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Causes of Retinal Detachment

👤by MedicineNet.com 0 comments 🕔Monday, December 1st, 2014

There are three main causes of retinal detachment, each with its own set of risk factors. The most common type is called a "rhegmatogenous" detachment, and is caused by a tear or hole in the retina. The retina is the thin, light-sensitive tissue that lines the back inside wall of the eye. If the retina tears, thick liquid called vitreous (which fills the back two-thirds of the hollow eyeball) can seep through the hole. The fluid accumulates underneath the retina, causing the retina to peel away from the back of the eye. Risk factors for rhegmatogenous retinal detachments include aging, cataract surgery, thinning of the outer retina known as lattice degeneration, a high degree of nearsightedness (also called high myopia), and head trauma. Let's look at each one of these causes in more detail:

As we age, our vitreous gradually changes from a thick, gelatin-like consistency to a consistency more like egg white. The vitreous is attached to the retina. As it becomes thinner and moves around more inside the eye, it tugs on the retina and eventually tugs free of the retina. This usually occurs between 55 and 65 years of age. If the vitreous is attached tightly enough to the retina, the separating vitreous can pull a tear in the retina, much like pulling a piece of tape off a piece of paper can rip a hole in the paper.

Cataract surgery involves replacing the large, cloudy human lens inside the eye with a thinner plastic lens implant. This creates extra room inside the eye, like removing some clothes from a tightly packed suitcase. As vitreous flows into the newly created space, it can tug on the retina and occasionally create a retinal tear. Lattice degeneration is the name of a lace-like thinning at the edges of the retina that can make the retina more vulnerable to tears. Nearsightedness of more than 5 diopter powers is associated with a greater risk of retinal tears, possibly because nearsighted eyes are longer than normal and the retina is stretched thinner than normal. It may also be that high nearsightedness is associated with vitreous that is attached to the retina more tightly. A sudden blow to the head or eye, such as hitting a windshield or having an air bag deploy, can also create a tear in the retina. Head trauma is also among the most common causes of retinal detachment in children. Other risk factors for rhegmatogenous detachments include a family history of retinal detachment and certain congenital or hereditary eye diseases.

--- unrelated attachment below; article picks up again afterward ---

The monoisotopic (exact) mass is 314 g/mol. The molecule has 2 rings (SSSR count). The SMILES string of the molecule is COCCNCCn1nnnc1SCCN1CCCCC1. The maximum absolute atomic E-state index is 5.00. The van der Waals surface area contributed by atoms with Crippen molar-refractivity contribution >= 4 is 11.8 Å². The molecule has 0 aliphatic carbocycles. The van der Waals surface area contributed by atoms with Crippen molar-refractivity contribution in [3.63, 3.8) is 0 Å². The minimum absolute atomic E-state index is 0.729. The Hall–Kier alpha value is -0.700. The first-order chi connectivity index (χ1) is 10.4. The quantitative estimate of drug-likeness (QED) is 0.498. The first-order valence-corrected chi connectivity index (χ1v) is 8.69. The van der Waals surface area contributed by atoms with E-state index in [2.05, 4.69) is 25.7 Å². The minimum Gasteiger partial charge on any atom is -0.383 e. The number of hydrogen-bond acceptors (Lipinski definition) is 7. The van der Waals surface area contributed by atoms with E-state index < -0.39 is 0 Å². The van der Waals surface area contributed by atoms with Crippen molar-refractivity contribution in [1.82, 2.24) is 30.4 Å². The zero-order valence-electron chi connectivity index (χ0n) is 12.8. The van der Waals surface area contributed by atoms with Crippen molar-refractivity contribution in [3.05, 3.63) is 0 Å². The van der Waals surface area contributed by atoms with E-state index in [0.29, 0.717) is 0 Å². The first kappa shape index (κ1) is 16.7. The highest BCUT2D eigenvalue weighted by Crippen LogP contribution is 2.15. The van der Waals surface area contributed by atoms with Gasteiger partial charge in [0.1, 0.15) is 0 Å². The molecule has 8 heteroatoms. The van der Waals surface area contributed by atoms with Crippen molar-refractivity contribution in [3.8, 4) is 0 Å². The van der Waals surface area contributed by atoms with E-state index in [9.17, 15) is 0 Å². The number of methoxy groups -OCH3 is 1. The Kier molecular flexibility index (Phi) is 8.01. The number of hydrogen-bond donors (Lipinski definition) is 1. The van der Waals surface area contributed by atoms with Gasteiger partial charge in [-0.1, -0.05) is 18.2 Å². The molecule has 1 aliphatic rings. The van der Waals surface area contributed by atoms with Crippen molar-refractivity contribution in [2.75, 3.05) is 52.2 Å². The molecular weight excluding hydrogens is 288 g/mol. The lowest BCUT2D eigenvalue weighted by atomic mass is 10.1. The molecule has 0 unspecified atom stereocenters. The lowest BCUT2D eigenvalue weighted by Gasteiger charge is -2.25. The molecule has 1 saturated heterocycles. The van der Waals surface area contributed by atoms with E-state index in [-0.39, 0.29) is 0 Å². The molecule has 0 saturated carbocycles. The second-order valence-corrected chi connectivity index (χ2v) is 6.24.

Medically Reviewed by a Doctor on 12/1/2014

Medical Author:

Sanford G. Feldman, MD, FACS

Sanford G. Feldman, MD, FACS

Dr. Sanford G. Feldman, MD, FACS., is a practicing ophthalmologist in San Diego, California. He is director of One to One Eye Care where he performs advanced LASIK and custom cataract surgery. He is an associate clinical instructor at the renowned Jules Stein Eye Institute at UCLA in Los Angeles, where he also trained. Dr. Feldman's peers voted him one of San Diego's "Top Doctors" in a survey by San Diego Magazine and he has received the "Patients' Choice Award" every year since 2008.

Medical Editor:

Melissa Conrad Stöppler, MD

Melissa Conrad Stöppler, MD

Melissa Conrad Stöppler, MD, is a U.S. board-certified Anatomic Pathologist with subspecialty training in the fields of Experimental and Molecular Pathology. Dr. Stöppler's educational background includes a BA with Highest Distinction from the University of Virginia and an MD from the University of North Carolina. She completed residency training in Anatomic Pathology at Georgetown University followed by subspecialty fellowship training in molecular diagnostics and experimental pathology.

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